By pointing the finger at China—the administration’s preferred foil—and billing WHO as China’s agent, President Trump seeks to strike a sudden blow at multilateralism that will appeal directly to his electoral base. That step also satisfies the growing chorus of China hawks in the administration and in Congress who deeply resent China’s Covid-19 narrative: that China—in contrast to the United States and Europe—took early and aggressive action against the coronavirus and achieved quick success which now permits the reopening of its economy. These critics press for greater accountability and transparency from China, including an investigation of the possible accidental release of the virus from the Wuhan Institute of Virology. (It is important to note that there is no scientific evidence to support this theory.) For some time, these China hawks have been upset over Taiwan’s exclusion from the annual World Health Assembly (a decision taken by a vote of WHO member states, not the WHO Secretariat.)
President Trump’s actions open an urgent debate over WHO’s role and performance in the global response to Covid-19 and its relationship with the Chinese government. This unfolds against the haunting backdrop of an American society reeling from dual crises. As the rush toward the U.S. presidential and congressional elections in November accelerates, Americans face a devastating epidemic (nearly one million cases and over 55,000 deaths) and a national economy careening toward a deep recession or worse, with over 27 million having filed for unemployment.
Any debate over WHO reform must be grounded in the reality of what WHO is and what it is not.
WHO is first and foremost a technical agency, its work overseen and implemented by the WHO Secretariat, under the direction of Director-General Dr. Tedros. The director-general is an appointed administrator who shares authority and resources with six elected regional directors.
WHO serves core technical functions. It sets global public health norms and provides scientific guidance; it rallies the world’s public health and biomedical communities to resolve scientific unknowns for new pathogens such as the coronavirus, accelerating the development of diagnostics, therapeutics, and vaccines; and it leads and coordinates the international response to dangerous outbreaks. Especially important for low- and lower-middle-income countries, WHO is the lead source of technical expertise and programmatic support on infectious diseases, maternal and child health, noncommunicable diseases, and nutrition.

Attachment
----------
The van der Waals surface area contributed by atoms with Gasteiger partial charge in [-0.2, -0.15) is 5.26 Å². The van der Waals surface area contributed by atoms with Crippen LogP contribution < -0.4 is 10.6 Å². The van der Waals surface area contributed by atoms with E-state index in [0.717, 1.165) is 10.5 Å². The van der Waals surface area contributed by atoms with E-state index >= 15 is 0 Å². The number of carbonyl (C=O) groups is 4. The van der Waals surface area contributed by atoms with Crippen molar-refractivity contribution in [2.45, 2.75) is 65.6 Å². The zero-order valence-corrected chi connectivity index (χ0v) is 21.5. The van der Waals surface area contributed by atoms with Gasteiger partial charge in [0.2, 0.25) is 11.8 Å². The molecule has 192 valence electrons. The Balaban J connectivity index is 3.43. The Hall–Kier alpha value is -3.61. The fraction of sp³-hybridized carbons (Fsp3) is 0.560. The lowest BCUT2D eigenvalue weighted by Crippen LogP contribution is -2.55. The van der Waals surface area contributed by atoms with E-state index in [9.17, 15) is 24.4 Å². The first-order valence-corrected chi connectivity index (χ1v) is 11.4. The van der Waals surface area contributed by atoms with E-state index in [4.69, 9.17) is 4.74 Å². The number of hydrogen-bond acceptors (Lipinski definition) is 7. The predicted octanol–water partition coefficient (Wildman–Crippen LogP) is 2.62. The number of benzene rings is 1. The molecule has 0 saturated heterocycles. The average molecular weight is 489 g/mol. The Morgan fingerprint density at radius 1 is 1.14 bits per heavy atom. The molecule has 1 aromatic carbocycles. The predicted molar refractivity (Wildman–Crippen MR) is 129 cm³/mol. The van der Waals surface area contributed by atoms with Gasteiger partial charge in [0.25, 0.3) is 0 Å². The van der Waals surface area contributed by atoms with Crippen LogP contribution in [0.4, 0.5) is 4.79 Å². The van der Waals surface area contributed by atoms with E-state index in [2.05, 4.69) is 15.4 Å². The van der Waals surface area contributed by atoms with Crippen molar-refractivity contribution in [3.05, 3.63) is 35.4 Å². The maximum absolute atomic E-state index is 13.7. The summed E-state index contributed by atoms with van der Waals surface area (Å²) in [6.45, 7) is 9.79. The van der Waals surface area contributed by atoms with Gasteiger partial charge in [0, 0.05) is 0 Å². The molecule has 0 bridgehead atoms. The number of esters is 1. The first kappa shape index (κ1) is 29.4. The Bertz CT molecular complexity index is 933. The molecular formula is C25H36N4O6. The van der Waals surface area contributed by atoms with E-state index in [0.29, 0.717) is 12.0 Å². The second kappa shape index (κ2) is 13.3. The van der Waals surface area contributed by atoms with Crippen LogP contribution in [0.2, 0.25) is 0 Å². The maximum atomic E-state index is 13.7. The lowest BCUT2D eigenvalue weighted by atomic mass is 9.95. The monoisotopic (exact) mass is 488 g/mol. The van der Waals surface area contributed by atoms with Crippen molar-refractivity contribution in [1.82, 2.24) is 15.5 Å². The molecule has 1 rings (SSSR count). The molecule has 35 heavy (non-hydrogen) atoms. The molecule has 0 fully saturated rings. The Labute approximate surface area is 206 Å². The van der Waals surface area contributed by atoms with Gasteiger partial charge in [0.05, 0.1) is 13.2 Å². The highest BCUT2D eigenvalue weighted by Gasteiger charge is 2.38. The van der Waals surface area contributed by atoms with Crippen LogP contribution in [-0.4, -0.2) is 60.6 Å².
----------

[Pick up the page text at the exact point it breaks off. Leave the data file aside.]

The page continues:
By its 1948 constitution, WHO is a member-states organization. The WHO Secretariat’s appointed leadership, by definition, serves its 194 member states with considerable deference, whether China, the United States, or others. The WHO Secretariat has limited leverage over its members, with no power to conduct inspections, name or shame states, or otherwise enforce state compliance with IHR. It does not possess its own intelligence capacities and is overwhelmingly dependent on member states for data, access, and funding of WHO’s voluntary programs, which account for approximately 80 percent of its budget. Under current arrangements, when an outbreak does occur, the WHO Secretariat has few options but to accept on face value the data provided by the member state experiencing the outbreak.
Errors are inevitable in health emergencies, especially in the opening phase of urgency, confusion, and high uncertainty over what the pathogen is and what true dangers it poses. It should come as no surprise that WHO made errors in the early stages of the Covid-19 outbreak. Subsequent after-action analysis, standard fare for health emergencies, will elucidate them.